Key questions to be addressed

    The program will focus on theoretical and computational advances in ab-initio many-body theory needed to develop a unified description of structure and reaction properties in nuclei far from stability. We will concentrate on the following questions and challenges that confront the field:
    • How can we extend current ab-initio methods to describe open-shell and deformed nuclei?
    • How can we include the effects of three-nucleon forces (3NF) in a computationally efficient manner?
    • How can we describe the onset of pairing in nuclei within various ab-initio frameworks?
    • Benchmarking and accuracy: can we develop reliable theoretical error estimates?
    • How can we bridge structure and reactions in a consistent fashion?
    • How can we generate reliable predictions for the drip-lines?
    • How can we use ab-initio theory to constrain EDF methods and derive microscopically-informed parameterizations of the associated energy density functional kernels?
    • How can the effect of 3NFs be embedded in nuclear EDF parameterizations?
    • Which extensions to the functional are required in order to achieve sufficient accuracy for astrophysical applications?
    Advances on these fronts are pivotal to the analysis of next generation experiments, to be carried out at upcoming radioactive beam facilities such as NSCL/FRIB, RIKEN, SPIRAL2 and FAIR. New experiments will generate many new data encoding invaluable information about the structure of exotic nuclei that eventually have decisive implications for several astrophysical processes, provided that there is high-quality theoretical support to give reliable predictions of such exotic systems, and direct experimental efforts towards unexplored territories of the nuclear chart.. The main goal of the program is to foster new developments in ab-initio theory that can eventually give response to such needs.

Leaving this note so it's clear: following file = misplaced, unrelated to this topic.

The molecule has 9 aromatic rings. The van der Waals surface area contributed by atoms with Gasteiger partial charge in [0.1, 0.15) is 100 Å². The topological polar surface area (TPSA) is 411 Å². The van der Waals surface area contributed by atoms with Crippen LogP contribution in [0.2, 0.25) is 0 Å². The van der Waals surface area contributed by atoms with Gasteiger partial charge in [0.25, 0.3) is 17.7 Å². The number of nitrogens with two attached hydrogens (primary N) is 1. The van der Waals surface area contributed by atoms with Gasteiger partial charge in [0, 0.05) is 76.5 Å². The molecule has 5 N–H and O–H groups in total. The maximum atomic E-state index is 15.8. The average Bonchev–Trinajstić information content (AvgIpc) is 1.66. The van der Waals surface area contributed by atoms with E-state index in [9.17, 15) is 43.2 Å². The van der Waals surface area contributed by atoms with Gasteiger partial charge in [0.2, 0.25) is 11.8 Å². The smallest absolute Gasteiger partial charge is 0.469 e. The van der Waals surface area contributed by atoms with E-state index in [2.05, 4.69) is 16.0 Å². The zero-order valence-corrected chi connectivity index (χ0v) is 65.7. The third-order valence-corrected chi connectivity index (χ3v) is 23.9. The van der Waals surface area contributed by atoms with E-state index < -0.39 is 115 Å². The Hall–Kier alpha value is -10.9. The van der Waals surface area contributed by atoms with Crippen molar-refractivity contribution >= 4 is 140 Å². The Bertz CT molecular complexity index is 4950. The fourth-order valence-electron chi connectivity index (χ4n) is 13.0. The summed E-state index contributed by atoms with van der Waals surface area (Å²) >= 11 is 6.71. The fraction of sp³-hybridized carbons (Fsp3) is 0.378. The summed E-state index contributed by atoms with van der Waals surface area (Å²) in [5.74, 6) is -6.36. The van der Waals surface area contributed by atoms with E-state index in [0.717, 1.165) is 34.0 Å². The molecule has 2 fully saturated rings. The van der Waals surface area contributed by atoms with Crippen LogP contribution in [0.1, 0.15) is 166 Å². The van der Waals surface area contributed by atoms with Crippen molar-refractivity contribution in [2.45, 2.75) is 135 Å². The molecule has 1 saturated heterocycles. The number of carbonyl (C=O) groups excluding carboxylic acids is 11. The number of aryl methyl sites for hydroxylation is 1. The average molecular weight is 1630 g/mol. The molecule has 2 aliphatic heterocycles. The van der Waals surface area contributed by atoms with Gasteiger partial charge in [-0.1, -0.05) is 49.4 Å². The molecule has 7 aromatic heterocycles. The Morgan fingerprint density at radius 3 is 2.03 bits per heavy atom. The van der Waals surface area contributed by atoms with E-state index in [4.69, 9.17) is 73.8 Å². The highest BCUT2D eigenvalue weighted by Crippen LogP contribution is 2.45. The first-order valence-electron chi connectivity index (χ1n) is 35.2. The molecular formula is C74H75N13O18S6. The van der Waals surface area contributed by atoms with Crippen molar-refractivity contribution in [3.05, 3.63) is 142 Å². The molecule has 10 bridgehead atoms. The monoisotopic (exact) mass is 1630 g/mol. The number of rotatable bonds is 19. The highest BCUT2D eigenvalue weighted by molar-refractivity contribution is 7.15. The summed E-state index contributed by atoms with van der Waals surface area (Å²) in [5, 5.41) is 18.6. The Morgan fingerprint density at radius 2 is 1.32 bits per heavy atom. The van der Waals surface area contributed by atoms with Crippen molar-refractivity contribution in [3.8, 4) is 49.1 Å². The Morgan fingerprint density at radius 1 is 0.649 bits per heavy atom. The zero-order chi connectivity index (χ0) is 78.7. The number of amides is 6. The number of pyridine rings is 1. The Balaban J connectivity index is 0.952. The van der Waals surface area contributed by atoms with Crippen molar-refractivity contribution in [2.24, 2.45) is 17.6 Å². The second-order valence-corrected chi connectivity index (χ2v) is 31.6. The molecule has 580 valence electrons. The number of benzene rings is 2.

We plan to start the program with a one-week overview where the main practitioners will have ample time to come together and discuss. The following weeks will consist of daily lectures intermixed with presentations of new results, with ample time for collaborations and discussions. Each of these three weeks will be devoted to a specific topic, namely ab-initio theories for open-shells, microscopic description of scattering phenomena and open quantum systems, computational challenges in the mid-mass region, and linking ab-initio theory to energy density functionals. At each time, we will aim at having the participation of the experts of that week's specific focus plus some involved in the other subjects with the intent of maximizing the exchange of ideas and cross fertilization. Ideally, a mix of junior (students and postdocs) and senior participants is desired at all times.